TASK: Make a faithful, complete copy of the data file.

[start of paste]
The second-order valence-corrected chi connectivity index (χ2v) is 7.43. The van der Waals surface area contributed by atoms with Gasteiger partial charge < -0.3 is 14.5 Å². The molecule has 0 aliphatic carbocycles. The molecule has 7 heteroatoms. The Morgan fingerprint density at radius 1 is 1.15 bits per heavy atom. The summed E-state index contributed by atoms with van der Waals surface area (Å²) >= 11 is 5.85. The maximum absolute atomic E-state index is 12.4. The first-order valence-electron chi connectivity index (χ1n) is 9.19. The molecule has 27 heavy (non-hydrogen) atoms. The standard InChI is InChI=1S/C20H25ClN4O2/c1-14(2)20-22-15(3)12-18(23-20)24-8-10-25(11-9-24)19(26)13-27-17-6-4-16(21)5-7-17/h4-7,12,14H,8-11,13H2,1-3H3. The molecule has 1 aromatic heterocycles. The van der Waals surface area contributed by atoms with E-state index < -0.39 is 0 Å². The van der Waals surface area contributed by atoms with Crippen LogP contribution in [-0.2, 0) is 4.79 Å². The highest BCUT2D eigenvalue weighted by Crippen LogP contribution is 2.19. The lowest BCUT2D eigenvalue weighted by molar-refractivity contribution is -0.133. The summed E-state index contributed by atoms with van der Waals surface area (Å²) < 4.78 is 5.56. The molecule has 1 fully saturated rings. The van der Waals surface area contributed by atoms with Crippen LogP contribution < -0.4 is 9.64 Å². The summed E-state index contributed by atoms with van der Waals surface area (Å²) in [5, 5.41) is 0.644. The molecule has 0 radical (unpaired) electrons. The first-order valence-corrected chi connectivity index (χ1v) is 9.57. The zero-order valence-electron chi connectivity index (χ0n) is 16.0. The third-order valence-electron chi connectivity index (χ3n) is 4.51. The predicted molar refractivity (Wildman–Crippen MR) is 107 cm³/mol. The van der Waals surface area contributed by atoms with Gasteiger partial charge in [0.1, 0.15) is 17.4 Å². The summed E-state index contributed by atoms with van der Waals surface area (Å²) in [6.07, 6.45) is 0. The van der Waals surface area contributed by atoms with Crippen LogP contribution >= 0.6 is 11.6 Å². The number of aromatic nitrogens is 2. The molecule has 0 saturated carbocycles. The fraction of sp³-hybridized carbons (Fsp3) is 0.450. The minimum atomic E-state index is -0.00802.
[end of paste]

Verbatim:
The second-order valence-corrected chi connectivity index (χ2v) is 7.43. The van der Waals surface area contributed by atoms with Gasteiger partial charge < -0.3 is 14.5 Å². The molecule has 0 aliphatic carbocycles. The molecule has 7 heteroatoms. The Morgan fingerprint density at radius 1 is 1.15 bits per heavy atom. The summed E-state index contributed by atoms with van der Waals surface area (Å²) >= 11 is 5.85. The maximum absolute atomic E-state index is 12.4. The first-order valence-electron chi connectivity index (χ1n) is 9.19. The molecule has 27 heavy (non-hydrogen) atoms. The standard InChI is InChI=1S/C20H25ClN4O2/c1-14(2)20-22-15(3)12-18(23-20)24-8-10-25(11-9-24)19(26)13-27-17-6-4-16(21)5-7-17/h4-7,12,14H,8-11,13H2,1-3H3. The molecule has 1 aromatic heterocycles. The van der Waals surface area contributed by atoms with E-state index < -0.39 is 0 Å². The van der Waals surface area contributed by atoms with Crippen LogP contribution in [-0.2, 0) is 4.79 Å². The highest BCUT2D eigenvalue weighted by Crippen LogP contribution is 2.19. The lowest BCUT2D eigenvalue weighted by molar-refractivity contribution is -0.133. The summed E-state index contributed by atoms with van der Waals surface area (Å²) < 4.78 is 5.56. The molecule has 1 fully saturated rings. The van der Waals surface area contributed by atoms with Crippen LogP contribution < -0.4 is 9.64 Å². The summed E-state index contributed by atoms with van der Waals surface area (Å²) in [5, 5.41) is 0.644. The molecule has 0 radical (unpaired) electrons. The first-order valence-corrected chi connectivity index (χ1v) is 9.57. The zero-order valence-electron chi connectivity index (χ0n) is 16.0. The third-order valence-electron chi connectivity index (χ3n) is 4.51. The predicted molar refractivity (Wildman–Crippen MR) is 107 cm³/mol. The van der Waals surface area contributed by atoms with Gasteiger partial charge in [0.1, 0.15) is 17.4 Å². The summed E-state index contributed by atoms with van der Waals surface area (Å²) in [6.07, 6.45) is 0. The van der Waals surface area contributed by atoms with Crippen LogP contribution >= 0.6 is 11.6 Å². The number of aromatic nitrogens is 2. The molecule has 0 saturated carbocycles. The fraction of sp³-hybridized carbons (Fsp3) is 0.450. The minimum atomic E-state index is -0.00802.